Bitcoin whale

A report from Glassnode has shed some light on changing behaviours of Bitcoin holders, which can be tracked on-chain. The report comes with a variety of insights, most interestingly that Bitcoin whale wallets are distributing to smaller holders over longer time frames, and over shorter time frames it appears that whale selling has already peaked.

What is on-chain analysis?

On-chain analysis is a type of analysis that looks into specific patterns on the blockchain to determine trends and patterns.

It differs from technical analysis in that price charts are not usually a part of the equation: the most important thing in on-chain analysis is determining which demographics are buying, selling and holding, and what prices.

Using on-chain analysis, one can interpret the data however they may choose, usually by drawing links between the strongest aspects of the data that support one another.

On-chain analysis is possible on Bitcoin because of the public nature of the blockchain and gives a fairly accurate reflection of the current state of what is happening in the market.

Nevertheless, there are some limits to the sort of analysis that can be achieved on-chain, given that there are a small number of exchange wallets who hold funds belonging to thousands or even tens of thousands of users.

What does Glassnode’s report tell us?

Glassnode’s report examined the various behaviours of the market during the course of the last 12 months, and broke the year down into four distinct phases:

  1. The accumulation phase. At this point in the market cycle, after having reached all-time highs and retraced somewhat, many market participants decided to continue to accumulate en-masse, believing that the retracement was temporary. At this stage, many people were confidently DCAing into Bitcoin, and sentiment was still relatively high, with many people quite confident that $100k would be eclipsed within a few months.
  2. The distribution phase. As investors came to realise that their conviction was mistaken, emotions changed from euphoria to disappointment to desperation, and people began to sell their coins at a significant loss. At this point, the reality of the bear market starts to kick in and people realise the markets will take much longer to turn around than they thought.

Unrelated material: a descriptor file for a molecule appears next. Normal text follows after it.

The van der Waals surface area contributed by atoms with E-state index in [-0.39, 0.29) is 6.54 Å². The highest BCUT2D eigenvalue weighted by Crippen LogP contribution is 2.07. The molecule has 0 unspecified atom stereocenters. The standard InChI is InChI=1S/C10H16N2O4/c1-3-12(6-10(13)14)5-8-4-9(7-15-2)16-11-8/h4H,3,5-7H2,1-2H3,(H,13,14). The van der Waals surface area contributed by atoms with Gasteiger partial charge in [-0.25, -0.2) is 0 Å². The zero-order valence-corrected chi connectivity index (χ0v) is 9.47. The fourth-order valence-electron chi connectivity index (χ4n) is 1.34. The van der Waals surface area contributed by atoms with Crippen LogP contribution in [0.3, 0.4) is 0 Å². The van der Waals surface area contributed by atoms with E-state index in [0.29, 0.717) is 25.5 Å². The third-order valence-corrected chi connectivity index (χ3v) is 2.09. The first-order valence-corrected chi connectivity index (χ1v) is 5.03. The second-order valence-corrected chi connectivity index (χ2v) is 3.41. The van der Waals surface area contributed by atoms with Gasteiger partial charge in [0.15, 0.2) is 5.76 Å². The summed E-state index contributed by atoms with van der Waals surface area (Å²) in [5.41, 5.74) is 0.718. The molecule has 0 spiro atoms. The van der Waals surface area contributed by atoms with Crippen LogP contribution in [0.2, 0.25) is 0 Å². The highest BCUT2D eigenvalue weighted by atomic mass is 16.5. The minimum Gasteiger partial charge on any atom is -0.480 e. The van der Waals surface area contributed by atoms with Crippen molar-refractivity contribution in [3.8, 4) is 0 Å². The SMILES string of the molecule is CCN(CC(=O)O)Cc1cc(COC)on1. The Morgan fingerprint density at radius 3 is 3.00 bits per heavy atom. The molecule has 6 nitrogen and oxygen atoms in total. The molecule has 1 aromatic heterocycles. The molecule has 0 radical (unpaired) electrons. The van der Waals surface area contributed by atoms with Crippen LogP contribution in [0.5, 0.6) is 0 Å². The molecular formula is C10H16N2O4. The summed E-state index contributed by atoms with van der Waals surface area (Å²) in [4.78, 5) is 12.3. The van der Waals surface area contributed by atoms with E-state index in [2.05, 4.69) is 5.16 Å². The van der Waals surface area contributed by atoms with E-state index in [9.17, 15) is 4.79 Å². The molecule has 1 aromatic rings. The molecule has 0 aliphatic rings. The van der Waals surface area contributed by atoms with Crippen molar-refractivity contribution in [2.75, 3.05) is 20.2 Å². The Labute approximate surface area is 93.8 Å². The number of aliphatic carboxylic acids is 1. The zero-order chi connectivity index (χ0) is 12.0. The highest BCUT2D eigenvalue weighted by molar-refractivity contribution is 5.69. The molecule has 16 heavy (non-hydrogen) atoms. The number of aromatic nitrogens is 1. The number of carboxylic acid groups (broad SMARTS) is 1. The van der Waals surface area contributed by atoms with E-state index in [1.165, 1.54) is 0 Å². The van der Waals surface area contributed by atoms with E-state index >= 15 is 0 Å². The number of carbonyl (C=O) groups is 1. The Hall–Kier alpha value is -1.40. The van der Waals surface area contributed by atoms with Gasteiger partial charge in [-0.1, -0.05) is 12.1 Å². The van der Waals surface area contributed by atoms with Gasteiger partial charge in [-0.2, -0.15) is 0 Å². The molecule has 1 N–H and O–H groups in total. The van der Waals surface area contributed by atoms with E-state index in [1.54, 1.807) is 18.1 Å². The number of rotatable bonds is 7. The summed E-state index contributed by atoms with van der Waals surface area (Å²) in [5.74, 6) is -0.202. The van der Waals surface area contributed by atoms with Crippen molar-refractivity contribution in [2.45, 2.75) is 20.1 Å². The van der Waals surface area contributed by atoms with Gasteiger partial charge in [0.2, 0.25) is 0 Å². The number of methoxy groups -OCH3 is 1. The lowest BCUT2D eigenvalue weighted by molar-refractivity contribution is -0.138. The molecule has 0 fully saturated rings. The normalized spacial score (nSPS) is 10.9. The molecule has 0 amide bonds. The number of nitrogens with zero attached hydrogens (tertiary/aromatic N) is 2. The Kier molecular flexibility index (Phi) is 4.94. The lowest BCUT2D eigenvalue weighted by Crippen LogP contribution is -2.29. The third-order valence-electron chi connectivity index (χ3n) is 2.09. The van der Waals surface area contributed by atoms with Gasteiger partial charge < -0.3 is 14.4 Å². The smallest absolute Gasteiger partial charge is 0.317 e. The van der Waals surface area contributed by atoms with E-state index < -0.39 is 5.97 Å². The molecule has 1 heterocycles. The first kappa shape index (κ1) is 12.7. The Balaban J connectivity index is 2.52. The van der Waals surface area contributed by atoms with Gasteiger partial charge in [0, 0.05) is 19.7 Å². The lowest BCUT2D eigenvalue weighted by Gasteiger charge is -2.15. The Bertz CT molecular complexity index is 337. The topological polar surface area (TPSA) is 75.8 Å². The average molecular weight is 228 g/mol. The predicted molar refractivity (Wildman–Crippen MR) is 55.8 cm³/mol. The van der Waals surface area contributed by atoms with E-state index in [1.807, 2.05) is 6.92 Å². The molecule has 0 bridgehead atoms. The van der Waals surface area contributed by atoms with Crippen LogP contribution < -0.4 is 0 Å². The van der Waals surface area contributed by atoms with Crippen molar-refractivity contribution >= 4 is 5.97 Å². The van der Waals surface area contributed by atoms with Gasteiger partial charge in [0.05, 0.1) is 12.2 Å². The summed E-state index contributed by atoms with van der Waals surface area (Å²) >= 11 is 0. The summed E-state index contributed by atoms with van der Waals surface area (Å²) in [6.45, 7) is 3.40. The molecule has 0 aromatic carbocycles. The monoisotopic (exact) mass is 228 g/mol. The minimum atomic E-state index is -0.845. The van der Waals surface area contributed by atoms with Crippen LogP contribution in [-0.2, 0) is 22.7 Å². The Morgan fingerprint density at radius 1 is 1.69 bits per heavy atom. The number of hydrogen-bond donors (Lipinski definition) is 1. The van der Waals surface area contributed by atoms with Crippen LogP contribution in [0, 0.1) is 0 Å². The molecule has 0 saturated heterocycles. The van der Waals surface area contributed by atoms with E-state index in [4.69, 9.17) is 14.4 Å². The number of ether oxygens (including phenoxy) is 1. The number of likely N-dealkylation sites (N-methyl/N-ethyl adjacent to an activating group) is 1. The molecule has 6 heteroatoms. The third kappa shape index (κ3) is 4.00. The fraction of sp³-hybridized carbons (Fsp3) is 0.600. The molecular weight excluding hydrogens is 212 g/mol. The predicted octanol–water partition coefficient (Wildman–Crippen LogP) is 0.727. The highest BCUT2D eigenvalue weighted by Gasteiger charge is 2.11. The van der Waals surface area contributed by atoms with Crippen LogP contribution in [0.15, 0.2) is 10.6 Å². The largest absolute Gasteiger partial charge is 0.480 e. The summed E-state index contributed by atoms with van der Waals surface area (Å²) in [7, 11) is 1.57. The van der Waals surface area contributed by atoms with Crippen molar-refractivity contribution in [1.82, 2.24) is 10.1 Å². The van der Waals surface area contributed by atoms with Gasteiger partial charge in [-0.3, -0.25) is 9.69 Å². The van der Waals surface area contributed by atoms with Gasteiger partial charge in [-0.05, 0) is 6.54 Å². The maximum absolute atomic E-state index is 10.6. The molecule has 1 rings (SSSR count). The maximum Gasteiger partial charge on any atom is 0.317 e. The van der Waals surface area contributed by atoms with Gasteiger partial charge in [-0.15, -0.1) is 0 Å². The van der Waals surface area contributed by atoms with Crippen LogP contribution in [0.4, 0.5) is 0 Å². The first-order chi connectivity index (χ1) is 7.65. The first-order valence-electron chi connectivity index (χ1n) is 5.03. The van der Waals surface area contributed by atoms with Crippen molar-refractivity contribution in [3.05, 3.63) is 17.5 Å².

3. Phrase three is another accumulation phase. At the time of the LUNA collapse, the Celsius collapse, and a litany of other high-profile failures, Bitcoin believers were accumulating. In fact, Bitcoiners were accumulating quite steadily between the $20k-$30k range.
  4. The final phase has been another distribution phase. After a few months of accumulation, the market managed to rally somewhat and Bitcoin reclaimed $24k. Then there was a series of profit taking and the next distribution phase came as a result of the price being driven back down.

Bitcoin whale wallets are distributing to smaller holders

Moreover, the data shows inflows to and from exchanges from whale wallets, and these align almost perfectly with the local tops and bottoms in each case, showing that whales have a significant influence over the market, albeit a diminishing one.

The distribution appears to be affecting whales the most significantly, whereas those with smaller Bitcoin stacks (often grouped by Glassnode as wallest with 0.1-1 BTC and 1-10 BTC) are rising.

The total supply that is being held by long-term holders has been in a consistent uptrend and continues to marginally rise, indicating that there are far more people who are coming to Bitcoin and choosing to hold it for the longer term.

The report concludes that we are still in a bear market, and this isn’t just in the context of Bitcoin but also in wider global markets.

Nevertheless, longer-term accumulation over several years is shown quite clearly on-chain, as is the distribution of Bitcoin from larger holders to smaller holders. This is a particularly interesting phenomenon, as not only does it suggest that Bitcoin will grow to become more decentralised over time, but also that a world on an Austrian standard can be more egalitarian than one on a Keynesian standard.

Are we in for another bull run?

Speculators who trusted too heavily in previous models would have been left high and dry.

People who put too much trust into Plan B’s stock to flow model (which is built using on-chain analysis), or people who put too much faith in influencers such as Willy Woo near the top of the market, would have lost money.

The problem with on-chain analysis is that it can’t predict future events, and price doesn’t always follow the fundamentals in the short term.

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